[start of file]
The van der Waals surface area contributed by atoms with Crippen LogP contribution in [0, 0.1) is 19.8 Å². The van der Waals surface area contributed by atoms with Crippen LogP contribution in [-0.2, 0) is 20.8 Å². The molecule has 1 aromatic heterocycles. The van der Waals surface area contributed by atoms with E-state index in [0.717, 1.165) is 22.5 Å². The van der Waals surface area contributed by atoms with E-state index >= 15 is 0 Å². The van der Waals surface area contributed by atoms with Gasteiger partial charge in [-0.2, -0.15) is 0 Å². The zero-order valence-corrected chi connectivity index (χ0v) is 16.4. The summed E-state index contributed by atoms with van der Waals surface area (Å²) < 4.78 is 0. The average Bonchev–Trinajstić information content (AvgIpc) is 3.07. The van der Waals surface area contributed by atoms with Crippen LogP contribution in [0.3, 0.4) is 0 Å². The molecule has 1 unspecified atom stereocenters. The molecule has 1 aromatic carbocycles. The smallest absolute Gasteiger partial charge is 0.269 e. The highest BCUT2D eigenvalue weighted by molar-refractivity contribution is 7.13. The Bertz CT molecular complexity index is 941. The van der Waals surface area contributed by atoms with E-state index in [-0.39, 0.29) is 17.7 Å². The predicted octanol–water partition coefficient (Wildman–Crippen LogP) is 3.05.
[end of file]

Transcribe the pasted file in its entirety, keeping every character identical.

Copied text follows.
The van der Waals surface area contributed by atoms with Crippen LogP contribution in [0, 0.1) is 19.8 Å². The van der Waals surface area contributed by atoms with Crippen LogP contribution in [-0.2, 0) is 20.8 Å². The molecule has 1 aromatic heterocycles. The van der Waals surface area contributed by atoms with E-state index in [0.717, 1.165) is 22.5 Å². The van der Waals surface area contributed by atoms with E-state index >= 15 is 0 Å². The van der Waals surface area contributed by atoms with Gasteiger partial charge in [-0.2, -0.15) is 0 Å². The zero-order valence-corrected chi connectivity index (χ0v) is 16.4. The summed E-state index contributed by atoms with van der Waals surface area (Å²) < 4.78 is 0. The average Bonchev–Trinajstić information content (AvgIpc) is 3.07. The van der Waals surface area contributed by atoms with Crippen LogP contribution in [0.3, 0.4) is 0 Å². The molecule has 1 unspecified atom stereocenters. The molecule has 1 aromatic carbocycles. The smallest absolute Gasteiger partial charge is 0.269 e. The highest BCUT2D eigenvalue weighted by molar-refractivity contribution is 7.13. The Bertz CT molecular complexity index is 941. The van der Waals surface area contributed by atoms with E-state index in [-0.39, 0.29) is 17.7 Å². The predicted octanol–water partition coefficient (Wildman–Crippen LogP) is 3.05.